|Ocean Bay Beach looking Northeast 2010|
Here is a link (click 'link') to an article about the event in the New York Times.
I'm tired of these over-confident oil engineers (and Pebble Mine or the Narrow Cape Rocket launch folks for that matter) telling us that they can handle anything nature throws at them. Obviously they can not. They should not be drilling in the Arctic Ocean or building rocket launches on top of earthquake faults. Because nature does happen - and she can be one angry lady at times.
Above is a photo of the North end of Ocean Bay beach where I gather the rig ran aground. I know of at least 2 very important archaeological sites in this area. One of the sites is the type site where tools from the 'Ocean Bay Tradition' (5500 to 2000 BC) were first found by Don Clark in the early 1960s (see photo below). I hope the site does not get damaged during the salvage/cleanup. Just to the north of the beach is the site of the first big battle between the Russians and the Alutiiq in 1784 - another very significant archaeological site. Read more about it here.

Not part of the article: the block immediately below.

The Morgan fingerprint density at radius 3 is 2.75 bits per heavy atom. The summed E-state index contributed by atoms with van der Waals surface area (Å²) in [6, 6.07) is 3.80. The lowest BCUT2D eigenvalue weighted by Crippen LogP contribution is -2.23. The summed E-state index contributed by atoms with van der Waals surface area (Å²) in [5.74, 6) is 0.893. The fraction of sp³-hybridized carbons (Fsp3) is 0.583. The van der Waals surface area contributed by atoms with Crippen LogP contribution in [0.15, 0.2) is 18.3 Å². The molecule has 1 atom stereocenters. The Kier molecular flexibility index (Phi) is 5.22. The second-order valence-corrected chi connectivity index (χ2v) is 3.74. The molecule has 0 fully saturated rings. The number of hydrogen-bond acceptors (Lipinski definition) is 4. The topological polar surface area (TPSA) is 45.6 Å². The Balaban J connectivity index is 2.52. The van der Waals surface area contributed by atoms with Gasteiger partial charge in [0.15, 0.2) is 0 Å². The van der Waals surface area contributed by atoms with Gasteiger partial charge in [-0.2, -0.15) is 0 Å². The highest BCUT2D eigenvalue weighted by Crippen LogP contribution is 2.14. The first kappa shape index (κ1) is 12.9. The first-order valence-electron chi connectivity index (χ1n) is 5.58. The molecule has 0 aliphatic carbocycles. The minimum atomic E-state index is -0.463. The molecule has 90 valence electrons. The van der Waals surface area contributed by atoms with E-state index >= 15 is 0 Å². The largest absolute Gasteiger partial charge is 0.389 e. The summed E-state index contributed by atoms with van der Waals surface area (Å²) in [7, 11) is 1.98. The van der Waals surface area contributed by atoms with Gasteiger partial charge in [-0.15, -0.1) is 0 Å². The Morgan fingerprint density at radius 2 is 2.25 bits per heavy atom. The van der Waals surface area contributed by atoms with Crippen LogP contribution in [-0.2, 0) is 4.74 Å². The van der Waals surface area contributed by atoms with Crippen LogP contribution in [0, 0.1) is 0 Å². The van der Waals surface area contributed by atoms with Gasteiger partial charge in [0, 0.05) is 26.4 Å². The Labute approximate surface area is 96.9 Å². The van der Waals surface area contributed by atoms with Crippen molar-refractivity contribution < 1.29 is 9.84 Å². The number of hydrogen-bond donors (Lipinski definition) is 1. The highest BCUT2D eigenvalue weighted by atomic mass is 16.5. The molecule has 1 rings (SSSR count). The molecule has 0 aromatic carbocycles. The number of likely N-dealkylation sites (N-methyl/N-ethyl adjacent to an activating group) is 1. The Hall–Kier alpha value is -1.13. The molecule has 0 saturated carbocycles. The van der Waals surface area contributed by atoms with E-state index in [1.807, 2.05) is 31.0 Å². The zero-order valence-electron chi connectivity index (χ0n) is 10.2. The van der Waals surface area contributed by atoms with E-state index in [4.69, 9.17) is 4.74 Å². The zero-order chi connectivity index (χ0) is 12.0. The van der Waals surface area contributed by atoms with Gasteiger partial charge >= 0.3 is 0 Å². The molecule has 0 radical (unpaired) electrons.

Ocean Bay Beach is also one of the most beautiful beaches on the archipelago. This is VERY sad day.
Update: The rig has actually grounded north of Ocean Bay Beach - on the headland between the beach and Partition Cove. This puts it pretty close to the Refuge Rock site where the Russians broke Alutiiq resistance to their rule - a VERY significant site.
|View of Ocean Bay beach in 1963 - Photo by Don Clark|
|Sitkalidak Roadcut Site excavation in 1963 behind Ocean Bay Beach - this is where archaeologists 'discovered' the Ocean Bay archaeological culture|